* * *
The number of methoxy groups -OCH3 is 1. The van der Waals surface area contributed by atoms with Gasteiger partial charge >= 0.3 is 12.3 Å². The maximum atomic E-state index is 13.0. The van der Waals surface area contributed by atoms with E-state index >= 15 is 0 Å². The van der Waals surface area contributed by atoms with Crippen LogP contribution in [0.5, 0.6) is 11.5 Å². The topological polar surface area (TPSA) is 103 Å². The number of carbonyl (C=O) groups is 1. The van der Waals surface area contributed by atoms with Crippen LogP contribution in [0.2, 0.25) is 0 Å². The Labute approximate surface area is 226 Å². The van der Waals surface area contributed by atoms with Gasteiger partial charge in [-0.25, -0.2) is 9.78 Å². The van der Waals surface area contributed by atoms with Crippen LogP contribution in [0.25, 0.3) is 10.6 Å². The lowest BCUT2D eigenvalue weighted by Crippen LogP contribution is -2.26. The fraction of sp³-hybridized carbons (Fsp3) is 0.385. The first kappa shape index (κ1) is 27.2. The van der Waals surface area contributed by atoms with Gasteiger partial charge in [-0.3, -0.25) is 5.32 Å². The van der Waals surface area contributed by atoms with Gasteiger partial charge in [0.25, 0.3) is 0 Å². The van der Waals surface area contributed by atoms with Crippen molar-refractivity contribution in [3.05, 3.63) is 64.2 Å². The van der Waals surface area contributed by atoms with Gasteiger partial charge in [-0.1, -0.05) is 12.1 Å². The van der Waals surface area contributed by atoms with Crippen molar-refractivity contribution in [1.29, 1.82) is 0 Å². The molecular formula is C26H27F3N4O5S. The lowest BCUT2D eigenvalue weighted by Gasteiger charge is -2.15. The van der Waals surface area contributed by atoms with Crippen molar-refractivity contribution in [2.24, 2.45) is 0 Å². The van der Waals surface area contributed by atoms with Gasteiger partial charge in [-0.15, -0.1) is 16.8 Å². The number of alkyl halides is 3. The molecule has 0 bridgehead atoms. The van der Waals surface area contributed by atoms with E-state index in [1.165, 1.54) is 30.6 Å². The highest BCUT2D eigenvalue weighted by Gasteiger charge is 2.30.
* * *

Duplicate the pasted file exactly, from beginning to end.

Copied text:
The number of methoxy groups -OCH3 is 1. The van der Waals surface area contributed by atoms with Gasteiger partial charge >= 0.3 is 12.3 Å². The maximum atomic E-state index is 13.0. The van der Waals surface area contributed by atoms with E-state index >= 15 is 0 Å². The van der Waals surface area contributed by atoms with Crippen LogP contribution in [0.5, 0.6) is 11.5 Å². The topological polar surface area (TPSA) is 103 Å². The number of carbonyl (C=O) groups is 1. The van der Waals surface area contributed by atoms with Crippen LogP contribution in [0.2, 0.25) is 0 Å². The Labute approximate surface area is 226 Å². The van der Waals surface area contributed by atoms with Gasteiger partial charge in [-0.25, -0.2) is 9.78 Å². The van der Waals surface area contributed by atoms with Crippen LogP contribution in [0.25, 0.3) is 10.6 Å². The lowest BCUT2D eigenvalue weighted by Crippen LogP contribution is -2.26. The fraction of sp³-hybridized carbons (Fsp3) is 0.385. The first kappa shape index (κ1) is 27.2. The van der Waals surface area contributed by atoms with Gasteiger partial charge in [-0.3, -0.25) is 5.32 Å². The van der Waals surface area contributed by atoms with Gasteiger partial charge in [0.25, 0.3) is 0 Å². The van der Waals surface area contributed by atoms with Crippen molar-refractivity contribution in [3.05, 3.63) is 64.2 Å². The van der Waals surface area contributed by atoms with Gasteiger partial charge in [-0.1, -0.05) is 12.1 Å². The van der Waals surface area contributed by atoms with Crippen molar-refractivity contribution in [1.29, 1.82) is 0 Å². The molecular formula is C26H27F3N4O5S. The lowest BCUT2D eigenvalue weighted by Gasteiger charge is -2.15. The van der Waals surface area contributed by atoms with Crippen molar-refractivity contribution in [2.24, 2.45) is 0 Å². The van der Waals surface area contributed by atoms with Gasteiger partial charge in [-0.15, -0.1) is 16.8 Å². The number of alkyl halides is 3. The molecule has 0 bridgehead atoms. The van der Waals surface area contributed by atoms with E-state index in [1.165, 1.54) is 30.6 Å². The highest BCUT2D eigenvalue weighted by Gasteiger charge is 2.30.